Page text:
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When Donald Trump visits the U.S.-Mexico border Thursday, he will be a guest in the most Latino city in America, where more than 91 percent of residents speak a language other than English at home. In other words, he is not likely to be welcomed with open arms.

Trump, who has been on defense among Latinos after he called many illegal Mexican border-crossers rapists and criminals, plans to tour the city of nearly 250,000, which is about 96% Hispanic, to talk about his plans for border security. Rep. Henry Cuellar, the Democratic congressman who was born in Laredo, says the bombastic GOP presidential candidate could hardly have chosen a worse city.

“Laredo is a special place,” Cuellar told TIME. “He’s going to see that the congressman from that area—that’s me—his parents were born in Mexico and became naturalized citizens. There are two Hispanic federal judges there, one of then born in Mexico. He’s going to see the border sheriff there, my brother, is Hispanic. Many of the CBP officers and law enforcement he’s meeting—a lot of them are Hispanics or of Mexican descent.”

A recent poll by Univision found that 79% of American Latino’s found Trump’s comments about border crossers offensive. Cuellar pointed to federal crime statistics rebutting Trump’s claims that the border area is less safe than the rest of the country.

“When he talks about violence, Laredo had 3 murders per 100,000 [in 2013], as opposed to Washington, D.C., where he wants to have a new job, where it’s 16 per 100,000. If you compare that to New York, where he lives, I can bet that Laredo is a lot safer.”

In fact, the FBI’s listing top ten cities with the highest murder rate do not include a single city on the U.S.-Mexico border.

“When Mexico sends its people, they’re not sending their best,” Trump said in his announcement speech. “They’re not sending you. They’re not sending you. They’re sending people that have lots of problems, and they’re bringing those problems with us. They’re bringing drugs. They’re bringing crime. They’re rapists. And some, I assume, are good people.”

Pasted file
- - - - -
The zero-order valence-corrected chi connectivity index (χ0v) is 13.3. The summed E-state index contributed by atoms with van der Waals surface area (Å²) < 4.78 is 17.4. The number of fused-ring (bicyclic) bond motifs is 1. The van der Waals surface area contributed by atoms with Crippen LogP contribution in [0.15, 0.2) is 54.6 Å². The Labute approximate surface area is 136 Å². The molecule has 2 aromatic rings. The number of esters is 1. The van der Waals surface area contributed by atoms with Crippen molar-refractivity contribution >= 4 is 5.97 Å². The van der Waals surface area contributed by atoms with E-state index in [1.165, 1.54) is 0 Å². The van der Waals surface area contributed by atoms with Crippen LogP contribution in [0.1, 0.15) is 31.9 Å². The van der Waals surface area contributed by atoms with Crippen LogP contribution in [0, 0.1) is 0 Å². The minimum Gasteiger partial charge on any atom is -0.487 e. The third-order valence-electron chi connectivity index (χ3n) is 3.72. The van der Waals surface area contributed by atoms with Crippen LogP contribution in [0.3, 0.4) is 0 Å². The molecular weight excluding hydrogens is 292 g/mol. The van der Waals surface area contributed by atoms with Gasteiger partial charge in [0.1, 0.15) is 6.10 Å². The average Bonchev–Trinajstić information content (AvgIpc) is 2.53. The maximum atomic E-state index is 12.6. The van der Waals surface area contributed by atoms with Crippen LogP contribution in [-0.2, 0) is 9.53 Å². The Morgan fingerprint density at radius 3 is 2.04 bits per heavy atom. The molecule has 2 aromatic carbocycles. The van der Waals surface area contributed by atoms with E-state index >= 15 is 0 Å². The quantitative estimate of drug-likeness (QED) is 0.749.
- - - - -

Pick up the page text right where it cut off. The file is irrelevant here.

Cuellar said that despite the rhetoric, the people of his city will still be respectful of the reality television star and real estate magnate.

“He’s going to see that Laredo’s a welcoming city,” Cuellar told TIME. “No matter how extreme the positions are, they are going to treat him with respect. They are not going to agree with him at all, but they’ll be respectful.”

“If he said we had to work on border security, a lot of people, including myself, would have agreed with him,” Cuellar continued. “But those words are very strong words and we are just offended by that type of language.”

Trump’s trip is off to a rocky start even before his plane touches down. Trump planned to meet with the National Border Patrol Council Local 2455 Executive Board at the Laredo airport, before meeting with law enforcement after touring the border.

In a statement, the union said it was backing out of all Trump events.

“After careful consideration of all the factors involved in this event and communicating with members of the National Border Patrol Council (NBPC) at the National level, it has been decided by Local 2455 to pull out of all events involving Donald Trump,” the statement said.

Trump responded in a statement blasting the union, claiming they were silenced by superiors.

“Despite the great danger, Mr. Trump is traveling to Laredo, TX to proceed with the visit to the border,” he said in a statement. “It is unfortunate the local union of Border Patrol Agents received pressure at a national level not to participate and ultimately pulled out of today’s event. They are being silenced, and are very unhappy about it, as told directly to Mr. Trump. It can only be assumed that there are things the politicians in Washington do not want Americans to see or discuss. It shows that we are not even safe in our own country.”

Cuellar said he encourages candidates to visit Laredo and the border, adding that Hillary Clinton, whom he is a “strong support of” visited twice during her 2008 run. “The border is about more than just more border security, it’s about commerce, about a dynamic place,” he said, saying candidates should visit to see that. “If you want to talk about violence, it’s a lot safer along the border than in other places.”

“He’s a smart man. He’s a smart guy. He knows what words are going to bring reaction,” Cuellar said. “I don’t know if in his heart he really believes what he says, but he’s using words to get reaction in a Republican primary.”

Cuellar scoffed at Trump’s assertion that he would win over the Latino vote in the general election.

“Somebody who uses words like Trump,” he said, “will not win a general election.”

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